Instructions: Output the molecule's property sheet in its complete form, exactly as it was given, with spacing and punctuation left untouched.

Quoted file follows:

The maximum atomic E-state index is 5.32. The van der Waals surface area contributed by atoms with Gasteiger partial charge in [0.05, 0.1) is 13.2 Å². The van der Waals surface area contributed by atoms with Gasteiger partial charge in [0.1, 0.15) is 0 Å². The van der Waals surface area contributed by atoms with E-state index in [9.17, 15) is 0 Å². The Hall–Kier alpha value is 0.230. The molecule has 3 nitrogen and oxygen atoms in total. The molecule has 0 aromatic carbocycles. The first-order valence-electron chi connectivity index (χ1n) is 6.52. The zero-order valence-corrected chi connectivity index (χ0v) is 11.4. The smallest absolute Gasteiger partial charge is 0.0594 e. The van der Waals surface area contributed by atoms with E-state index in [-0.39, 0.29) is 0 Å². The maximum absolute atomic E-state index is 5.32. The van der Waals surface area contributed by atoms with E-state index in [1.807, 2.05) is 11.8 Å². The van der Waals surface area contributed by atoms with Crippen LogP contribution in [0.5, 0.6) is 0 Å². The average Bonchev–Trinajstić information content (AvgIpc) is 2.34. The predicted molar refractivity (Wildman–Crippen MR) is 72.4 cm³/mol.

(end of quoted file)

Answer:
The maximum atomic E-state index is 5.32. The van der Waals surface area contributed by atoms with Gasteiger partial charge in [0.05, 0.1) is 13.2 Å². The van der Waals surface area contributed by atoms with Gasteiger partial charge in [0.1, 0.15) is 0 Å². The van der Waals surface area contributed by atoms with E-state index in [9.17, 15) is 0 Å². The Hall–Kier alpha value is 0.230. The molecule has 3 nitrogen and oxygen atoms in total. The molecule has 0 aromatic carbocycles. The first-order valence-electron chi connectivity index (χ1n) is 6.52. The zero-order valence-corrected chi connectivity index (χ0v) is 11.4. The smallest absolute Gasteiger partial charge is 0.0594 e. The van der Waals surface area contributed by atoms with E-state index in [-0.39, 0.29) is 0 Å². The maximum absolute atomic E-state index is 5.32. The van der Waals surface area contributed by atoms with E-state index in [1.807, 2.05) is 11.8 Å². The van der Waals surface area contributed by atoms with Crippen LogP contribution in [0.5, 0.6) is 0 Å². The average Bonchev–Trinajstić information content (AvgIpc) is 2.34. The predicted molar refractivity (Wildman–Crippen MR) is 72.4 cm³/mol.